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Emotionally Preparing Your Toddler for Preschool

How to talk about starting school and the plan for drop-offs, even if your child is upset

I’ll never forget my son’s quivering chin—or mine, if I’m being honest—when I dropped him off for his first day of preschool. I knew school would be a great experience for him, but all that mattered in his mind was that he was going to be away from Mom. Of course, he ended up loving preschool. Still, I wish the early days could have been a little easier emotionally.

And it turns out, they can be. We connected with local professionals for their advice on minimizing tears and maximizing excitement when it comes to starting preschool.

Visit preschool with your child in advance.
Try to find a time of day that features an activity your child will really enjoy, suggests Lauren Starnes, Ph.D., chief academic officer for The Goddard School, which offers preschool (along with programs for infants and older children) at 20 locations across Dallas-Fort Worth.

Talk about what’s coming.
Toddlers are beginning to understand the concept of before and after, so use that new skill, advises Starnes. “You could say, ‘We will go see Grandma and swim at her pool on Sunday afternoon. After that day, you’ll start at your new preschool,’” Starnes says.

Don’t dwell on the separation.
While you should mention that you’ll drop your child off, that shouldn’t be the focus. Starnes offers this sample script: “In the morning, Dad and I will bring you to preschool. We’ll walk you into your classroom and you’ll see your teacher, Ms. Starr. Ms. Starr will introduce you to your new friends, and there’s a big art easel, lots of blocks, dress-up clothes, and a huge playground. You’ll stay at preschool with your friends until after naptime, and then Dad and I will be back to pick you up. It’s going to be such a fun day!”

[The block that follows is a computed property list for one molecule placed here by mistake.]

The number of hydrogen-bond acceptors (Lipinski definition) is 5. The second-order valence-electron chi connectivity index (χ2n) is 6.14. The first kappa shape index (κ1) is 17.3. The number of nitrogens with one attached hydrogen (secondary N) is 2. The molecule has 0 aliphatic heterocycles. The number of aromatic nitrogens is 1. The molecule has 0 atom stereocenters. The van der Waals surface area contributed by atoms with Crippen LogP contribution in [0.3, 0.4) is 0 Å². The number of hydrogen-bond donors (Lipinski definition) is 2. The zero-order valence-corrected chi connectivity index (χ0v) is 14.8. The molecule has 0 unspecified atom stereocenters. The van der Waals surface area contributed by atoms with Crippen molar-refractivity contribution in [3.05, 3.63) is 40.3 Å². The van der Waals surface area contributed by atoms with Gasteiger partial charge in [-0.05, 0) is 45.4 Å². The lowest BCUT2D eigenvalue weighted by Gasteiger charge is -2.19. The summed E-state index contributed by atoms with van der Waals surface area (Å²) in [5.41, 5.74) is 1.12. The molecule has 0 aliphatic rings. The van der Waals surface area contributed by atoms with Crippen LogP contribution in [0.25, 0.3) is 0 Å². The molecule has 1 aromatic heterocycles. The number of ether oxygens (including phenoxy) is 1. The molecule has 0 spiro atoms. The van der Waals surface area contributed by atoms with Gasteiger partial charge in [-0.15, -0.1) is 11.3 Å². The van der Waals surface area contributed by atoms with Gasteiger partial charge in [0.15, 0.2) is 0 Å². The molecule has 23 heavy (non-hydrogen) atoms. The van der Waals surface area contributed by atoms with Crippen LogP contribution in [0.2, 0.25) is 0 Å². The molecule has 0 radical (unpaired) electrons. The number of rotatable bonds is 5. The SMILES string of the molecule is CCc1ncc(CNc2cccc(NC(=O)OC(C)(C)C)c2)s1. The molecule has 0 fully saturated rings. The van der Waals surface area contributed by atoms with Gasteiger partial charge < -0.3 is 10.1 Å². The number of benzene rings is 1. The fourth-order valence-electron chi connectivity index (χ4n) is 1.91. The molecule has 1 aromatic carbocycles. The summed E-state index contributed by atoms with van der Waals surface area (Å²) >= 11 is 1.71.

Practice preschool skills.
“Depending on age and individual development, a good place to begin is the restroom,” says Lisa Lee, who teaches at Fort Worth Zoo’s preschool. “It’s helpful to emphasize hand washing and how to fasten their clothes on their own.” Snacks are another key area. “Teachers or aides are always happy to assist, but learning to open packaging, eating snacks at the table and throwing trash away is a simple way to ‘practice’ school and independence at home,” explains Lee. You can also practice raising a hand to ask a question.

RELATED: Is Your Child Ready for Preschool?

Make drop-offs quick.
Even if your child is upset, keep the drop-off process short and routine. “Parents should reassure the child that they are going to have a fun day, point out a feature of the classroom or the day that appeals to the child, let the child know you will be back and give them a temporal order of the day to expect this return—for example, ‘I will be back to pick you up after your afternoon snack’—give a hug or kiss, and then depart the classroom,” says Starnes. “Do not hover or make a return appearance, as this conveys a confusing and unpredictable message to your child.”

Maintain your routine at each drop-off. Starnes recommends the book The Kissing Hand, about a little raccoon starting school, to help kids understand “that drop-off goodbyes are only temporary.”

Keep positive vibes going.
Continue talking about the fun activities your child is doing at preschool. “Many programs, including the Fort Worth Zoo’s, provide a newsletter that outlines the concepts covered in the curriculum that week,” says Lee. “Parents can use this as a tool before class, even during the drive to school, to prepare their child for what to expect and excite them about all the enjoyable moments that await.”

You can also continue to use the teacher’s name in conversation. Explains Lee: “Hearing their teacher’s name coming from their parents helps kids create a positive connection and demonstrates that Mom and Dad trust this new adult in the preschooler’s life.”

RELATED: Getting Your Child Ready for Kindergarten and First Grade

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